Pistachio continues to be an important crop in Kern County with approximately 50,000 acres of bearing trees and thousands more of non-bearing.

Pistachio is an alternate bearing crop, and on the West Side of the San Joaquin Valley (SJV) where most of the pistachio trees are planted, the 2010 season was expected to be a low-yielding year.

However, mature trees have larger yields than I expected, although the percentage of the nuts on the tree that are blank (nuts with no kernels) appears to be in the 15-20 percent range on many trees.

The large number of new plantings in 2005 and 2004, which will be producing the first commercial yields, will also boost production this year, as will yields of some mature trees on the east side of the Valley which appear to be in the high-yielding on-year.

The cool spring and bouts of cooler weather in late summer slowed nut growth and pushed the harvest season 17 days or so later than normal. Few trees will be harvested before Sept. 22.

The cool spring retarded the trees normal adjustment of crop load this season, resulting in larger nuts shriveling on the tree and not falling off until early summer. The cooler early season also allowed flower thrips to feed on the hulls much later into the season, causing prominent hull scaring, but this damage is only cosmetic and does not require chemical control.

NOW treatments

Treatment for navel orangeworm (NOW), probably the most severe economic pest of pistachio, is ongoing. Normally NOW damage increases as the harvest progresses, so a later harvest this year raises increased concern about the damage potential of this pest this season.

Late harvests also means increased chance of crop damage due to fall rains, which is less of a concern in dry Kern County than in locations further north in the SJV.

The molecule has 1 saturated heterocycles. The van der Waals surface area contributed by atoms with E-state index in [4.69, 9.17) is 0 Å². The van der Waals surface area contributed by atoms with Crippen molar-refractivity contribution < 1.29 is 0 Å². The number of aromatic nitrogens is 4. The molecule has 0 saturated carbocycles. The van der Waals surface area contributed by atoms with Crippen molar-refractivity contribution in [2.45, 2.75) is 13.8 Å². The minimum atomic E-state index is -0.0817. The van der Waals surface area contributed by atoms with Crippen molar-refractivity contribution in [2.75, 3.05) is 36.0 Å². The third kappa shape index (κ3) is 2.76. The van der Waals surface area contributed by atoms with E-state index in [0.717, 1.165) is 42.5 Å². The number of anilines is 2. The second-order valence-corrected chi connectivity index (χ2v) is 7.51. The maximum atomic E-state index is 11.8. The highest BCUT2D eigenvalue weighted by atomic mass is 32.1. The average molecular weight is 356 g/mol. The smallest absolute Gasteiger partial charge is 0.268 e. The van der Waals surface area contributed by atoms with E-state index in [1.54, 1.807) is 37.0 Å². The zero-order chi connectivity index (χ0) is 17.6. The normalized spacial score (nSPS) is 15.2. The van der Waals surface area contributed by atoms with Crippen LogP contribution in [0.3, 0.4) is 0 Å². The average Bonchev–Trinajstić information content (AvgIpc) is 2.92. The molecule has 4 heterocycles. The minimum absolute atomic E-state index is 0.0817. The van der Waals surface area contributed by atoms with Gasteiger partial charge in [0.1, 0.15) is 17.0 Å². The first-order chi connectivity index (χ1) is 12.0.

Pistachio continues to be planted in areas previously planted to cotton and in some areas where very few crops were planted before. Some of the locations are at low elevation and in areas with higher salinity soils and water. Lower elevation means colder temperatures.

Over the past few years, especially in some of these lower-elevation areas where cold air collects, pistachio trees have frozen as a result of early fall frosts. The rootstocks upon which pistachio are budded are vegetatively vigorous. Trees, especially juvenile trees, are slow to become fully dormant in the fall.

High salinity may play a role in slowing dormancy. The degree of frost damage in early fall appears to be a function of how quick the transition is between warm daytime temperatures and a nighttime cold snap. Damage increases with lower temperatures and temperatures of a longer duration.

Temperatures only a little below freezing can cause extensive damage to vigorously growing trees in late September and early October. Considerable colder temperatures of longer duration in late November and early December in some years also have the ability to damage and kill trees.

In the colder areas of Kern County, it is advisable to slow the growth of juvenile trees in late summer to encourage earlier dormancy.

Research into this area in pistachio is slim. Reducing nitrogen application rates and not applying nitrogen after early July, reducing irrigation in late August or early September (especially in deep, heavier soils), or by knocking the leaves off with copper chelate or zinc sulfate at the end of September, can help promote earlier dormancy.

No two growing seasons are ever alike. Prices paid for pistachio will be high this year and this, in combination with the late nut maturity, promise to make this harvest season more interesting than normal.